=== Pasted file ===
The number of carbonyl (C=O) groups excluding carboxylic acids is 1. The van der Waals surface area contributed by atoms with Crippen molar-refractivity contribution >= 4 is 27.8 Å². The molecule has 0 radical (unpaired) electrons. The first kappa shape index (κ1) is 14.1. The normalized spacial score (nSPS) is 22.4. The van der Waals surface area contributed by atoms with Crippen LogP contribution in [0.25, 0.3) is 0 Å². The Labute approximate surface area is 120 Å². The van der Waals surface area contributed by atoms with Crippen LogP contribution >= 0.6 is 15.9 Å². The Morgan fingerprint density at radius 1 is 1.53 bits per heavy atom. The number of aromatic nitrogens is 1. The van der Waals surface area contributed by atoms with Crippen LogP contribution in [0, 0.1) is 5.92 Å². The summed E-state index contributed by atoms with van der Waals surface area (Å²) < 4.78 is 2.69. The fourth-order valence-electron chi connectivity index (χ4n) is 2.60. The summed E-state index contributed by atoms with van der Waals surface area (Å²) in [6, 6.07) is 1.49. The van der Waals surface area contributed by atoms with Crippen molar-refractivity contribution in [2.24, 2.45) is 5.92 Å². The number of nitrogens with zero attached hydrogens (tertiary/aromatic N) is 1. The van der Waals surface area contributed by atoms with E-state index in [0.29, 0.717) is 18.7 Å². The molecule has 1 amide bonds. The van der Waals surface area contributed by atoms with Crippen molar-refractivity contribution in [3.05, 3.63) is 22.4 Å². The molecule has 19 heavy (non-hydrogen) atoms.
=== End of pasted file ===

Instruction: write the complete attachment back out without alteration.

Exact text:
The number of carbonyl (C=O) groups excluding carboxylic acids is 1. The van der Waals surface area contributed by atoms with Crippen molar-refractivity contribution >= 4 is 27.8 Å². The molecule has 0 radical (unpaired) electrons. The first kappa shape index (κ1) is 14.1. The normalized spacial score (nSPS) is 22.4. The van der Waals surface area contributed by atoms with Crippen LogP contribution in [0.25, 0.3) is 0 Å². The Labute approximate surface area is 120 Å². The van der Waals surface area contributed by atoms with Crippen LogP contribution >= 0.6 is 15.9 Å². The Morgan fingerprint density at radius 1 is 1.53 bits per heavy atom. The number of aromatic nitrogens is 1. The van der Waals surface area contributed by atoms with Crippen LogP contribution in [0, 0.1) is 5.92 Å². The summed E-state index contributed by atoms with van der Waals surface area (Å²) < 4.78 is 2.69. The fourth-order valence-electron chi connectivity index (χ4n) is 2.60. The summed E-state index contributed by atoms with van der Waals surface area (Å²) in [6, 6.07) is 1.49. The van der Waals surface area contributed by atoms with Crippen molar-refractivity contribution in [2.24, 2.45) is 5.92 Å². The number of nitrogens with zero attached hydrogens (tertiary/aromatic N) is 1. The van der Waals surface area contributed by atoms with E-state index in [0.29, 0.717) is 18.7 Å². The molecule has 1 amide bonds. The van der Waals surface area contributed by atoms with Crippen molar-refractivity contribution in [3.05, 3.63) is 22.4 Å². The molecule has 19 heavy (non-hydrogen) atoms.